By Matthew Harrison
Here in the Electoral Registration Office (Policy Section), you got some interesting assignments, Kevin mused. Like this one. He read the header in his Inbox — ‘Application from a small city’.
“Here, look at this!” he called to fellow analyst Sabina, although with the holo in front of them there was hardly need to call. Sabina was intrigued too, and together they flipped through the summary parts of the application, noting the terse, ‘Trash it!’ from the scowling icon of Marty, their boss.
It was an interesting application. Almost too interesting. Kevin felt hairs rise on the back of his neck — he had never seen anything like this. “What-what the heck?” he managed at last.
“A city wants the vote, that's all,” Sabina retorted.
“But a city! Voting! How can a city vote? It’s crazy. People vote.”
“People — and aliens,” Sabina reminded him. She was the practical one, he the theorist. Together they made a good team, Marty had said once in an unguarded moment.
“Yes, but they’re human aliens... I mean, humanoid. Mostly, anyway.” Kevin sat down on his desk, trying to get to grips with it. “How would a city fit into a voting booth?”
Then he realised how silly this sounded in the age of interstellar travel and electronic voting. “What I mean,” he struggled to express his disbelief, “is, how can a city even be an entity? Cities are people. Cities are us!”
Sabina scrolled down the holographic papers. She read aloud, “‘People live in symbiosis with their city, as the myriad bacteria in the human gut live in symbiosis with their host. In either case, the host is a distinct being and deserves the vote.’”
“I suppose we are — to a city,” said Sabina. She had a reproving expression that reminded Kevin of his mother. Continuing, she said, “If you think about it, it’s not so unreasonable. Everything in the city — the drains, the pavements, the parks, the lampposts — is intelligent now, armies of things talking to one another. And when you add in the thousands or millions of human beings interacting with the things and with one another, you’re pretty much at the complexity level of the human mind.”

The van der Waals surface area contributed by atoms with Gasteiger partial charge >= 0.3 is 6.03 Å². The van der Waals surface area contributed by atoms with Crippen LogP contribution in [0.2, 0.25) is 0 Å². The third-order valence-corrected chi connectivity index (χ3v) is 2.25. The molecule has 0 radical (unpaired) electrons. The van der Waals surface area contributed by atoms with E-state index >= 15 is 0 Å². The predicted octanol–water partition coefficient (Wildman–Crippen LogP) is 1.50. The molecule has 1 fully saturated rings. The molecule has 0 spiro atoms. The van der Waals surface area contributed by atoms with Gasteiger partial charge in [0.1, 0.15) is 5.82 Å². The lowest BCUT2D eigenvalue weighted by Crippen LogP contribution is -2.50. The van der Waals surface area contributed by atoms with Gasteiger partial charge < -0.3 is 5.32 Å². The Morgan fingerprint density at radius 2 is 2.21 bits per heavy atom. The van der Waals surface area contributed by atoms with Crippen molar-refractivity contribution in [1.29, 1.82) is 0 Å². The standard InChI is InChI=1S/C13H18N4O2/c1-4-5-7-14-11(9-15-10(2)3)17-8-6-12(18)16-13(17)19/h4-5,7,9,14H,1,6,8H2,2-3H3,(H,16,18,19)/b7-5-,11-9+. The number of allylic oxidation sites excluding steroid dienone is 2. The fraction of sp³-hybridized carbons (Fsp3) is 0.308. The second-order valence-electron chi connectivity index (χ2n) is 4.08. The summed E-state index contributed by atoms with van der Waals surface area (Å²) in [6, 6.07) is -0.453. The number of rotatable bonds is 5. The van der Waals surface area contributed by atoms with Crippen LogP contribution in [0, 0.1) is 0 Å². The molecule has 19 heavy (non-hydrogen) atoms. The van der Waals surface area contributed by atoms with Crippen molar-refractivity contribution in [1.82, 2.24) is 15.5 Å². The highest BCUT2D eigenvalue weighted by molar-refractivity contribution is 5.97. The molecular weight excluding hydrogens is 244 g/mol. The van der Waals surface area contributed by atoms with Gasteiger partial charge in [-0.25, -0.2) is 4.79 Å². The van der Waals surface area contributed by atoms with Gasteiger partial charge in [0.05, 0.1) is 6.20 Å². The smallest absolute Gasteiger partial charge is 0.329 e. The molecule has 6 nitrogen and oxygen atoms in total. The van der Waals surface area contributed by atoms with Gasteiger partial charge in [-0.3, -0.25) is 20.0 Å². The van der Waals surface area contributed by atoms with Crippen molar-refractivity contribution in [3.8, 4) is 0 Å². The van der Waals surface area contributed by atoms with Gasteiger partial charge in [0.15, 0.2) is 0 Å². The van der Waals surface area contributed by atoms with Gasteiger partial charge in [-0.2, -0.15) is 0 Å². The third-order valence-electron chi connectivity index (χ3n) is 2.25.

Kevin felt himself drowning in reasonableness. He made a final effort. “What about purpose? A city is just a collection of interactions. Mindless. Not going anywhere.” Panting, he had control of himself. They had to fight this nonsense.
“No purpose?” Sandra looked at him with sad motherly irony. “Don’t forget — it made the application.”
Kevin gawped, and scrolled down. The application was signed simply, ‘The City of Leeds. Pride of the North.’ There was no other name. “You-you mean, it conceived and submitted this application itself?”
For answer, Sabina clicked on the e-signature. Secured files opened up, revealing a landscape view of the city and then zooming in on an imposing neo-classical town hall. There was nothing more. No human face appeared.
“This is serious, Sabina!” Kevin tried to convey the urgency. “It’s not just voting. There’s the whole spectrum of human rights — entity rights, I suppose they’ll be now. And gender. And — ”
A ‘ding’ from the Inbox interrupted them. Sabina quickly looked. “You’re not going to like this,” she said quietly.
When Kevin managed to focus, he read, ‘Request for face-to-face meeting.’ A virtual meeting room had been booked...
About The Author
Matthew Harrison lives in Hong Kong, and whether because of that or some other reason entirely his writing has veered from non-fiction to literary and he is currently reliving a boyhood passion for science fiction. He has published numerous SF short stories and is building up to longer pieces as he learns more about the universe. Matthew is married with two children but no pets as there is no space for these in Hong Kong. Find out more about Matthew here: <www.matthewharrison.hk>